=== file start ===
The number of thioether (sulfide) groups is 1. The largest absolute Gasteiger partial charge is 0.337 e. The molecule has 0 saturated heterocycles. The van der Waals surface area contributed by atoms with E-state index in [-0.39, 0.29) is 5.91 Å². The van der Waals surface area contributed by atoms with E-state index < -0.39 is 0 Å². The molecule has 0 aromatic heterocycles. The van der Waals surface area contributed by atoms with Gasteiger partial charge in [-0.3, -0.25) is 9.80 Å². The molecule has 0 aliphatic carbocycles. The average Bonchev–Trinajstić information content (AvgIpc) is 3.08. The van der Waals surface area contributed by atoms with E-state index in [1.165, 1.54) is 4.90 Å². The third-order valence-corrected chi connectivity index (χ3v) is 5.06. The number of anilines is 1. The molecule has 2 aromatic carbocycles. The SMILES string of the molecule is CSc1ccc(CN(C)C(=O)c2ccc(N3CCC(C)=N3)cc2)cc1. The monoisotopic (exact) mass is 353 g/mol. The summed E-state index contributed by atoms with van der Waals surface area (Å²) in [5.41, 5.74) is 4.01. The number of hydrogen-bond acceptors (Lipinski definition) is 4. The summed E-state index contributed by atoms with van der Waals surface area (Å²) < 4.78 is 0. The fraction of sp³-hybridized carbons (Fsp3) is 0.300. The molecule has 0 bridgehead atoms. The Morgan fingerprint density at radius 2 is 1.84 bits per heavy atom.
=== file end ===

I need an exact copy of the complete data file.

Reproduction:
The number of thioether (sulfide) groups is 1. The largest absolute Gasteiger partial charge is 0.337 e. The molecule has 0 saturated heterocycles. The van der Waals surface area contributed by atoms with E-state index in [-0.39, 0.29) is 5.91 Å². The van der Waals surface area contributed by atoms with E-state index < -0.39 is 0 Å². The molecule has 0 aromatic heterocycles. The van der Waals surface area contributed by atoms with Gasteiger partial charge in [-0.3, -0.25) is 9.80 Å². The molecule has 0 aliphatic carbocycles. The average Bonchev–Trinajstić information content (AvgIpc) is 3.08. The van der Waals surface area contributed by atoms with E-state index in [1.165, 1.54) is 4.90 Å². The third-order valence-corrected chi connectivity index (χ3v) is 5.06. The number of anilines is 1. The molecule has 2 aromatic carbocycles. The SMILES string of the molecule is CSc1ccc(CN(C)C(=O)c2ccc(N3CCC(C)=N3)cc2)cc1. The monoisotopic (exact) mass is 353 g/mol. The summed E-state index contributed by atoms with van der Waals surface area (Å²) in [5.41, 5.74) is 4.01. The number of hydrogen-bond acceptors (Lipinski definition) is 4. The summed E-state index contributed by atoms with van der Waals surface area (Å²) < 4.78 is 0. The fraction of sp³-hybridized carbons (Fsp3) is 0.300. The molecule has 0 bridgehead atoms. The Morgan fingerprint density at radius 2 is 1.84 bits per heavy atom.